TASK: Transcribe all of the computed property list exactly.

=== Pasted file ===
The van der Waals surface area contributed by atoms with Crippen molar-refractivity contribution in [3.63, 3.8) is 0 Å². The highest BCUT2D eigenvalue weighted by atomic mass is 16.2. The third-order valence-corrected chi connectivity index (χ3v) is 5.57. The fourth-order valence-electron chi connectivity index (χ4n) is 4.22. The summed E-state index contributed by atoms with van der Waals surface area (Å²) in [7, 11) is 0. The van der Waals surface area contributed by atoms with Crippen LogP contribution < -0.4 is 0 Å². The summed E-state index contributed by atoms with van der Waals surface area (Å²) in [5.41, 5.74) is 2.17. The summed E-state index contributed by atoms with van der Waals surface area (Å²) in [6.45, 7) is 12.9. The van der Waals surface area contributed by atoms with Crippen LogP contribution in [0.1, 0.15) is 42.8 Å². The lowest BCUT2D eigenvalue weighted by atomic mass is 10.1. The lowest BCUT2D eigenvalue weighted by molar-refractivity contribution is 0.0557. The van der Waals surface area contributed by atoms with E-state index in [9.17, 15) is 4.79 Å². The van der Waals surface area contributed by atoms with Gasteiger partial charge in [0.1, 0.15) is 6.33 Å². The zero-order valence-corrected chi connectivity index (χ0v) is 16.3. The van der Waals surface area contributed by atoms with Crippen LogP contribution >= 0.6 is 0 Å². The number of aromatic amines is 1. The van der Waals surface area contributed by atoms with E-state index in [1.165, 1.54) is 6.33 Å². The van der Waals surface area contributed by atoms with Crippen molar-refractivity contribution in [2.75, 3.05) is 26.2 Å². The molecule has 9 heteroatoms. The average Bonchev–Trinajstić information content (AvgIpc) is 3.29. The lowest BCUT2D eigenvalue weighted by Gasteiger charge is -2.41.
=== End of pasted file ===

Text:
The van der Waals surface area contributed by atoms with Crippen molar-refractivity contribution in [3.63, 3.8) is 0 Å². The highest BCUT2D eigenvalue weighted by atomic mass is 16.2. The third-order valence-corrected chi connectivity index (χ3v) is 5.57. The fourth-order valence-electron chi connectivity index (χ4n) is 4.22. The summed E-state index contributed by atoms with van der Waals surface area (Å²) in [7, 11) is 0. The van der Waals surface area contributed by atoms with Crippen LogP contribution < -0.4 is 0 Å². The summed E-state index contributed by atoms with van der Waals surface area (Å²) in [5.41, 5.74) is 2.17. The summed E-state index contributed by atoms with van der Waals surface area (Å²) in [6.45, 7) is 12.9. The van der Waals surface area contributed by atoms with Crippen LogP contribution in [0.1, 0.15) is 42.8 Å². The lowest BCUT2D eigenvalue weighted by atomic mass is 10.1. The lowest BCUT2D eigenvalue weighted by molar-refractivity contribution is 0.0557. The van der Waals surface area contributed by atoms with E-state index in [9.17, 15) is 4.79 Å². The van der Waals surface area contributed by atoms with Gasteiger partial charge in [0.1, 0.15) is 6.33 Å². The zero-order valence-corrected chi connectivity index (χ0v) is 16.3. The van der Waals surface area contributed by atoms with Crippen LogP contribution >= 0.6 is 0 Å². The number of aromatic amines is 1. The van der Waals surface area contributed by atoms with E-state index in [1.165, 1.54) is 6.33 Å². The van der Waals surface area contributed by atoms with Crippen molar-refractivity contribution in [2.75, 3.05) is 26.2 Å². The molecule has 9 heteroatoms. The average Bonchev–Trinajstić information content (AvgIpc) is 3.29. The lowest BCUT2D eigenvalue weighted by Gasteiger charge is -2.41.